Tuesday March 12, 2013
Using the right tense
RIGHT FOR BUSINESS
By ALISTAIR KING
Several readers mentioned that they have never been able to tell the difference between one tense and the other and that all tenses sound right.
These were some of the responses to my articles on the use of tenses (Tense means sense, Jan 1 and Using tenses correctly, Feb 12 – both can be read at thestar.com.my/english).
Indeed, all tenses do sound right. Frequently, a mistake of tense is not immediately identifiable as it usually looks like a correct sentence. If you use your computer’s GrammarCheck (and please don’t, incidentally; it can land you in trouble), no mistake will be highlighted.
Certainly, these comments highlight the discrepancy between what the school syllabus claims to teach and what students, having completed SPM, actually understand about the structure and usage of the language.
In Tense means sense, we noted how crucial it is to differentiate between the Simple Past and the Past Perfect tenses when reporting past events:
In the minutes:
The Chairman pointed out that he did not receive the circular.
The Chairman pointed out that he had not received the circular.
In an incident report:
The explosion occurred because the operators forgot the correct procedure when activating the system.
The explosion occurred because the operators had forgotten the correct procedure when activating the system.
In an audit report:
The audit revealed that serious non-compliance occurred.
The audit revealed that serious non-compliance had occurred.
The first indicates ONGOING non-compliance, concurrent with the audit, which requires immediate remedial action. The second indicates PAST non-compliance, which may not require any follow-up action as the issue has probably self-rectified.
The use of the Simple Past and the Past Perfect indicates a sequencing of events, rather than simultaneous occurrence. In reporting negligence, the writer usually needs to use “had” when indicating the cause.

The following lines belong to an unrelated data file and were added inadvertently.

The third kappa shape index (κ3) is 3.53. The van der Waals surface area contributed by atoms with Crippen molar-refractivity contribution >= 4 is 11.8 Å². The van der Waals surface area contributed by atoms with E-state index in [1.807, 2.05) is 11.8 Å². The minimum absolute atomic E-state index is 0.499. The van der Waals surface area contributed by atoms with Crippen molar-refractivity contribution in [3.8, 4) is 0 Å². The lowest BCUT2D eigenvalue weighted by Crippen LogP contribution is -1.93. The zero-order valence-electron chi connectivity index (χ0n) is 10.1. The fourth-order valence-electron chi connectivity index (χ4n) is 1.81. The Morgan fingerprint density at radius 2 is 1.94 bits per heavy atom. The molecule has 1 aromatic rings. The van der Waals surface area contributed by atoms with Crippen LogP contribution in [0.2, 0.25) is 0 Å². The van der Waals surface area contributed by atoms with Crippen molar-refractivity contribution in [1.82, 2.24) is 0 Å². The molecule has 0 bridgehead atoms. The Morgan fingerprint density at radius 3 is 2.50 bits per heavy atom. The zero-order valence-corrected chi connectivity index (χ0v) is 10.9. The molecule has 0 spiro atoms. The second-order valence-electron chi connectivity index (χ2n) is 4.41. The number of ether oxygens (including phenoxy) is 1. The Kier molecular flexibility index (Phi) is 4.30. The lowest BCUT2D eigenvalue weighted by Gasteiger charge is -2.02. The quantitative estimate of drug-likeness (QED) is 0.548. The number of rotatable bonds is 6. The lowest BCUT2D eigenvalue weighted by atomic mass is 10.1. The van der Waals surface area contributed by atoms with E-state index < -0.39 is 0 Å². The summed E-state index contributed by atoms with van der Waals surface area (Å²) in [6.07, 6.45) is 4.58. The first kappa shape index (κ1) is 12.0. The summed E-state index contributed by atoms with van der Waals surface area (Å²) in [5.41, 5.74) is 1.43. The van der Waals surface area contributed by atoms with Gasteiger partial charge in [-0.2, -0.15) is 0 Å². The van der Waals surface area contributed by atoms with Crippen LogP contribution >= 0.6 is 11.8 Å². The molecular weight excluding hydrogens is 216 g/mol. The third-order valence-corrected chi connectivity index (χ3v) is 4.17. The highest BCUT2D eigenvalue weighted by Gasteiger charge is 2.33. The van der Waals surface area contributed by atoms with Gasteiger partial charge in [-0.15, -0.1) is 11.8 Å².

Appropriate tense usage is crucial to show sequencing, direct or indirect cause-effect relationships.
We noted on Jan 1 that, for certain groups of writers – including auditors, minutes-takers, journalists and incident report writers – the way in which the Simple Past and the Past Perfect tenses relate to each other is of great importance.
Attention to grammar is not an option for the writer who wishes to express himself/herself with precision and clarity. Indeed, TENSE MEANS SENSE!
Check my earlier article to see in what way sentences containing “had” substantially differ from the others.
Now, which of these sentences is grammatically incorrect?
1. The investigation indicated that Guidelines were breached.
2. The investigation indicated that Guidelines have been breached.
3. The investigation indicated that Guidelines had been breached.
1 and 3 are grammatically correct, but have different meanings. 2 is grammatically incorrect. The combination of the Simple Past and the Present Perfect makes no sense, yet I read this recently in a report! Interestingly, as I type this, no wiggly green line (in GrammarCheck) appears under this mistake!
Now, what about the Present Perfect tense? Note the difference between the following pairs:
We have completed the project.
We completed the project on 22nd March.
The piling work on the new site has commenced.
The piling work on the new site commenced on 11th June.
I have visited Tokyo.
I visited Tokyo in March, 1993.
She has resigned.
She resigned two weeks ago.
The changes have been implemented.
The changes were implemented at the beginning of last month.
From these examples, it can be seen that the introductory sentence, the one which makes a general statement is in the Present Perfect, while the sentence containing the Simple Past features specific time-detail.
The following sentence is grammatically incorrect:
* I have visited Tokyo in 1993.
And, the following sentence is incomplete:
* I visited Tokyo.
Dr Alistair King is an Applied Linguist and Corporate Training Consultant with clients throughout the region, the Middle East and South Africa. He would value feedback. Send to: email@example.com or http://www.aksb.com.my